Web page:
KCG: What is your creative process like in terms of how you are inspired to create music videos? For example, does the music influence the art and vice versa?

GD: I listen to the music and see in my head what characters and scenes it suggests to me then I just go for it and start drawing.

KCG: Can your share a behind the scenes breakdown of how the video came to fruition?

GD: I drew a rough storyboard/animatic to show what I was thinking for the video and once that was approved I broke down the time into manageable chunks so I knew how much I had to finish each day in order to complete the video according to our schedule.

KCG: What was the balance between self-expression and collaboration?

GD: There was a very good balance between self-expression and collaboration. Jacob and Jason had some ideas of their own but were more interested to see how I responded to the song and what ideas I came up with on my own. They are great to work with in that way.

KCG: The Pop Ups are a kids’ music band, did you have to find a balance between your aesthetic and creating something that was kid-friendly?

GD: No. My aesthetic is very fluid and I make much use of so-called “chance” in creating.  I basically am in a kid-like mindset when I do creative work so it’s naturally kid-friendly I hope. Kids are so spontaneous and hilarious on their own and they live creatively without over-thinking everything, it’s very inspiring. Most kids still have some kind of inherent understanding of the magical nature of life so making things for them is way more fun than making things for adults, who usually go on and on about how things don’t make sense or are arbitrary, etc, etc. If you’ve ever been around young kids you are familiar with what I call “the endless WHY”…no matter how clear something is, there’s always a kid who keeps asking “why” without stopping. And you can only answer that question so many times. It’s nice to just embrace the fact that some things don’t need a logical rationale.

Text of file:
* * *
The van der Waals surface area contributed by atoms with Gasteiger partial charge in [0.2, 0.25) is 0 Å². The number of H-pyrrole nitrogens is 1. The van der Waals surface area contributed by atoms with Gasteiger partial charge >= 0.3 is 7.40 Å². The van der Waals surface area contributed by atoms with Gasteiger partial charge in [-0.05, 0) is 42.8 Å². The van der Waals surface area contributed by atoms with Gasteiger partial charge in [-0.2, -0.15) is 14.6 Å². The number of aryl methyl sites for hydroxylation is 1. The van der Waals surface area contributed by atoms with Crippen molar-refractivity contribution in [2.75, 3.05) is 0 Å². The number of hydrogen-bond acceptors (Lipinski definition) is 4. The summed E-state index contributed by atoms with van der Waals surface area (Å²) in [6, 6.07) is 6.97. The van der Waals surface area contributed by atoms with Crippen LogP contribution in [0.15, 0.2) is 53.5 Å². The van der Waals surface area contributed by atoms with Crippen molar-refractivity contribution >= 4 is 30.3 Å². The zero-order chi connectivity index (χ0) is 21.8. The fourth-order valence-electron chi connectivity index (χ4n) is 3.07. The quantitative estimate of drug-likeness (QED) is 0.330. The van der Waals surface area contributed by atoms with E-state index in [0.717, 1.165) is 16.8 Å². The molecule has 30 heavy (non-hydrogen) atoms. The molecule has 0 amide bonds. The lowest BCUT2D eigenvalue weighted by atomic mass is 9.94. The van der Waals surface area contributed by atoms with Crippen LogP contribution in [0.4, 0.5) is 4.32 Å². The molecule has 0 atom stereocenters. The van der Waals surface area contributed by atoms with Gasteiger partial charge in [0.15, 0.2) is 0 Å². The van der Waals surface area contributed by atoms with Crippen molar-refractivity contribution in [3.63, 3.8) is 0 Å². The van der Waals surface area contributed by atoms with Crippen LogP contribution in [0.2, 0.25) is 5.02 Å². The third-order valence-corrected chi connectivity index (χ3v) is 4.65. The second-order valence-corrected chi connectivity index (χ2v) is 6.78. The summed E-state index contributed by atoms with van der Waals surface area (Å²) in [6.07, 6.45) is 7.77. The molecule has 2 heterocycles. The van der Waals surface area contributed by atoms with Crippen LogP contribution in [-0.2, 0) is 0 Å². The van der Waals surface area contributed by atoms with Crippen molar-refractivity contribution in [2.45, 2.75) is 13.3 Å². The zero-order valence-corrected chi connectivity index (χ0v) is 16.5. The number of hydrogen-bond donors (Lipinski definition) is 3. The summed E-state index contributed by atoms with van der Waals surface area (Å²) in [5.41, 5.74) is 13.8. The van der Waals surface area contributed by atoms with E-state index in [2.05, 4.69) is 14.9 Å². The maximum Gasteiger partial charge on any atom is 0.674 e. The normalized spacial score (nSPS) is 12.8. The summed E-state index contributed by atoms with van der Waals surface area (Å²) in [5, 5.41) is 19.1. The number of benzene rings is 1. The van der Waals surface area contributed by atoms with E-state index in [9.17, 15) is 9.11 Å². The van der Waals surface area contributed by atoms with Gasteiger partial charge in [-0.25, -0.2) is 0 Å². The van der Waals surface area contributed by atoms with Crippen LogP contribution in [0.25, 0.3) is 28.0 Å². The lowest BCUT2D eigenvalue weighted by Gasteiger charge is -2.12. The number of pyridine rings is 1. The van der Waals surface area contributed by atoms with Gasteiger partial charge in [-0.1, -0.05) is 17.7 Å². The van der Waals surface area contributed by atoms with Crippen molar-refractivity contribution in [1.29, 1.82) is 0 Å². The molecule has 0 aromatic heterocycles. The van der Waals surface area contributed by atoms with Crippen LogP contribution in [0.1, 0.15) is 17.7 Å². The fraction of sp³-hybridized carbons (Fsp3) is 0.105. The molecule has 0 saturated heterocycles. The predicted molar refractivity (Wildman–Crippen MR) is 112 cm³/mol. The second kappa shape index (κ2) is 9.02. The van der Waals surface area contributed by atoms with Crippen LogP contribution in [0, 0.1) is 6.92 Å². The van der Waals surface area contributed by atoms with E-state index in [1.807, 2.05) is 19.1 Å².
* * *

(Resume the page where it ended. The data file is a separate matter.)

KCG: Were you given direction in terms of what elements (besides robots) to include in the video?

GD: The Pop Ups had some direction for things that could be in the video, but most of it was just dictated by the song itself. We wondered how we could show pants splitting in a “tasteful” way and I think we solved it pretty ingeniously by just having classic polka dot/heart boxers underneath the trousers.

KCG: Most importantly, did you do the robot dance til you split your pants at any point during this process?

GD: I ruined many perfectly good pairs of pants to get all the robot dances just right. Please pass along to The Pop Ups that they will be receiving a bill from my tailor shortly.

batteryPOP / Zooglobble Kindie Rock Showdown!

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March 11, 2015 marks the start of the Kindie Rock Showdown. Kids’ music blogging veteran, Zooglobble, has teamed up with batteryPOP, a great online resource featuring curated video content for a broad range of ages (preschool up to tweens!), to present a kids’ music video tournament.

batteryPOP was founded by oh just a couple of regular all-star guys from Nickelodeon. BatteryPOP’s mission is to find the highest quality, age-appropriate content that is well, awesome. Sounds pretty right on to me! And so far they have been crazy successful with it. Your kids can find videos, cartoons, blogs for kids, video game walkthroughs, and the best in Kindie music videos.

The way batteryPOP works is that if you like a video you a “pop” it which is basically similar to “liking” a song on Pandora, for example. This lets batteryPOP know what you like so you can be served more preferred content.

Ok, so, the Kindie Rock Showdown

8 excellent bands will be competing against one another. Week by week, the tournaments will be hosted on batteryPOP’s site with commentary by Laurie Berkner and Stefan Shepherd of Zooglobble.

Here is the breakdown:

Week 1 – 5/11/15 – 5/17/15
Alphabet Rockers vs The Bazillions
Danny Weinkauf vs Caspar Babypants

Week 2 – 5/18/15 – 5/24/15
Lucky Diaz and the Family Jam Band vs Secret Agent 23 Skidoo

Week 3 – 5/25/15 – 5/31/15
The Not-Its! vs Josh and the Jamtones

Week 4 – 6/1/15 – 6/7/15
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inals

So grab the kiddos and tune in to batteryPOP for this fun competition. And above all, MAKE SURE TO VOTE!

Want to get to know the bands? Check ’em out here.

While you’re at it, take a little stroll around the batteryPOP site. They’ve really got a nice selection of stuff!